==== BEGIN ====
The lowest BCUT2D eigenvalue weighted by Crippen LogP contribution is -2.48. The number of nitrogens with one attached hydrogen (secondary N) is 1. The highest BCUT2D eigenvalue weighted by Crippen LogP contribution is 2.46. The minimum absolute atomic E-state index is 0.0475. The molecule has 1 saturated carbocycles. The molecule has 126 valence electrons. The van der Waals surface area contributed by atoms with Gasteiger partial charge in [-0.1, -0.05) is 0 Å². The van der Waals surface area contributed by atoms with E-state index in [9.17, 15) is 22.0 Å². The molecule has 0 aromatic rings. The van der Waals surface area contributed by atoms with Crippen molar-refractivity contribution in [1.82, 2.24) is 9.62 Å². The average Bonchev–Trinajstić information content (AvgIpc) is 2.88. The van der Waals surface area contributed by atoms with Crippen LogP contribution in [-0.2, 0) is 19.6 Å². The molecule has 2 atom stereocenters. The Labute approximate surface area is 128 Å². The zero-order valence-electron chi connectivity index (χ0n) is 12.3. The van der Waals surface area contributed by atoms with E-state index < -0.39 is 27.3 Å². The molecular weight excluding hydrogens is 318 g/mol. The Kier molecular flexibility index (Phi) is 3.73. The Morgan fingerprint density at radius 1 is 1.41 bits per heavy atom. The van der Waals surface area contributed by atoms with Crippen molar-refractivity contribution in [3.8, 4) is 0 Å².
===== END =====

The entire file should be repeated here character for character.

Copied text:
The lowest BCUT2D eigenvalue weighted by Crippen LogP contribution is -2.48. The number of nitrogens with one attached hydrogen (secondary N) is 1. The highest BCUT2D eigenvalue weighted by Crippen LogP contribution is 2.46. The minimum absolute atomic E-state index is 0.0475. The molecule has 1 saturated carbocycles. The molecule has 126 valence electrons. The van der Waals surface area contributed by atoms with Gasteiger partial charge in [-0.1, -0.05) is 0 Å². The van der Waals surface area contributed by atoms with E-state index in [9.17, 15) is 22.0 Å². The molecule has 0 aromatic rings. The van der Waals surface area contributed by atoms with Crippen molar-refractivity contribution in [1.82, 2.24) is 9.62 Å². The average Bonchev–Trinajstić information content (AvgIpc) is 2.88. The van der Waals surface area contributed by atoms with Crippen LogP contribution in [-0.2, 0) is 19.6 Å². The molecule has 2 atom stereocenters. The Labute approximate surface area is 128 Å². The zero-order valence-electron chi connectivity index (χ0n) is 12.3. The van der Waals surface area contributed by atoms with E-state index < -0.39 is 27.3 Å². The molecular weight excluding hydrogens is 318 g/mol. The Kier molecular flexibility index (Phi) is 3.73. The Morgan fingerprint density at radius 1 is 1.41 bits per heavy atom. The van der Waals surface area contributed by atoms with Crippen molar-refractivity contribution in [3.8, 4) is 0 Å².